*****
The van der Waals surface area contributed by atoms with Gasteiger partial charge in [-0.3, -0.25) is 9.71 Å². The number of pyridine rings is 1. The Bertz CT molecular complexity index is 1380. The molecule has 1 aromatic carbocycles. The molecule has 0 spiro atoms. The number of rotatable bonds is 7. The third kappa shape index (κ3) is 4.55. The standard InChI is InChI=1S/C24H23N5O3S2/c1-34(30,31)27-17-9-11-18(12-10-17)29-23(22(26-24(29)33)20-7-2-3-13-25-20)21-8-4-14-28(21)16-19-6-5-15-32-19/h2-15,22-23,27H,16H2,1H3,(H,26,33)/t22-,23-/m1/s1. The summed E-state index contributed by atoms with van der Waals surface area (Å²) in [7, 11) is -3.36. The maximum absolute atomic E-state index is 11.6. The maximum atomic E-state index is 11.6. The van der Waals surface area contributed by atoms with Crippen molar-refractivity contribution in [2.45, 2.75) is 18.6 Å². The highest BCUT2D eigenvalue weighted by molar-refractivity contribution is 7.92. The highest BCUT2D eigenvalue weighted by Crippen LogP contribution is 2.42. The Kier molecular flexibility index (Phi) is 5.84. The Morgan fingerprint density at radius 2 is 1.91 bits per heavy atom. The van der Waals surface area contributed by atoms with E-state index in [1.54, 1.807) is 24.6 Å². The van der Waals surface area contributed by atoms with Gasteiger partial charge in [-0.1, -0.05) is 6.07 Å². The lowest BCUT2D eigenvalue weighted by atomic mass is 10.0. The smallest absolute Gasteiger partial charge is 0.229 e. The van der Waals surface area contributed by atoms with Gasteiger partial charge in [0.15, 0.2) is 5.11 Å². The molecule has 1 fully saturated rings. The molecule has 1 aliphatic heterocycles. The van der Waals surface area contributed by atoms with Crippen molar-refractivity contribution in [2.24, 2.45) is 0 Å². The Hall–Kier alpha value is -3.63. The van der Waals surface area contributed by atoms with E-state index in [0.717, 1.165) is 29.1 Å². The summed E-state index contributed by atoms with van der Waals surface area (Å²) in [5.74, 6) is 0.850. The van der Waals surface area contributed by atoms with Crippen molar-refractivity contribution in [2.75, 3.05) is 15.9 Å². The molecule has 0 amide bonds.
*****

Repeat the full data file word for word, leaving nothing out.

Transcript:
The van der Waals surface area contributed by atoms with Gasteiger partial charge in [-0.3, -0.25) is 9.71 Å². The number of pyridine rings is 1. The Bertz CT molecular complexity index is 1380. The molecule has 1 aromatic carbocycles. The molecule has 0 spiro atoms. The number of rotatable bonds is 7. The third kappa shape index (κ3) is 4.55. The standard InChI is InChI=1S/C24H23N5O3S2/c1-34(30,31)27-17-9-11-18(12-10-17)29-23(22(26-24(29)33)20-7-2-3-13-25-20)21-8-4-14-28(21)16-19-6-5-15-32-19/h2-15,22-23,27H,16H2,1H3,(H,26,33)/t22-,23-/m1/s1. The summed E-state index contributed by atoms with van der Waals surface area (Å²) in [7, 11) is -3.36. The maximum absolute atomic E-state index is 11.6. The maximum atomic E-state index is 11.6. The van der Waals surface area contributed by atoms with Crippen molar-refractivity contribution in [2.45, 2.75) is 18.6 Å². The highest BCUT2D eigenvalue weighted by molar-refractivity contribution is 7.92. The highest BCUT2D eigenvalue weighted by Crippen LogP contribution is 2.42. The Kier molecular flexibility index (Phi) is 5.84. The Morgan fingerprint density at radius 2 is 1.91 bits per heavy atom. The van der Waals surface area contributed by atoms with E-state index in [1.54, 1.807) is 24.6 Å². The van der Waals surface area contributed by atoms with Gasteiger partial charge in [-0.1, -0.05) is 6.07 Å². The lowest BCUT2D eigenvalue weighted by atomic mass is 10.0. The smallest absolute Gasteiger partial charge is 0.229 e. The van der Waals surface area contributed by atoms with Gasteiger partial charge in [0.15, 0.2) is 5.11 Å². The molecule has 1 fully saturated rings. The molecule has 1 aliphatic heterocycles. The van der Waals surface area contributed by atoms with Crippen molar-refractivity contribution in [2.24, 2.45) is 0 Å². The Hall–Kier alpha value is -3.63. The van der Waals surface area contributed by atoms with E-state index in [0.717, 1.165) is 29.1 Å². The summed E-state index contributed by atoms with van der Waals surface area (Å²) in [5.74, 6) is 0.850. The van der Waals surface area contributed by atoms with Crippen molar-refractivity contribution in [2.75, 3.05) is 15.9 Å². The molecule has 0 amide bonds.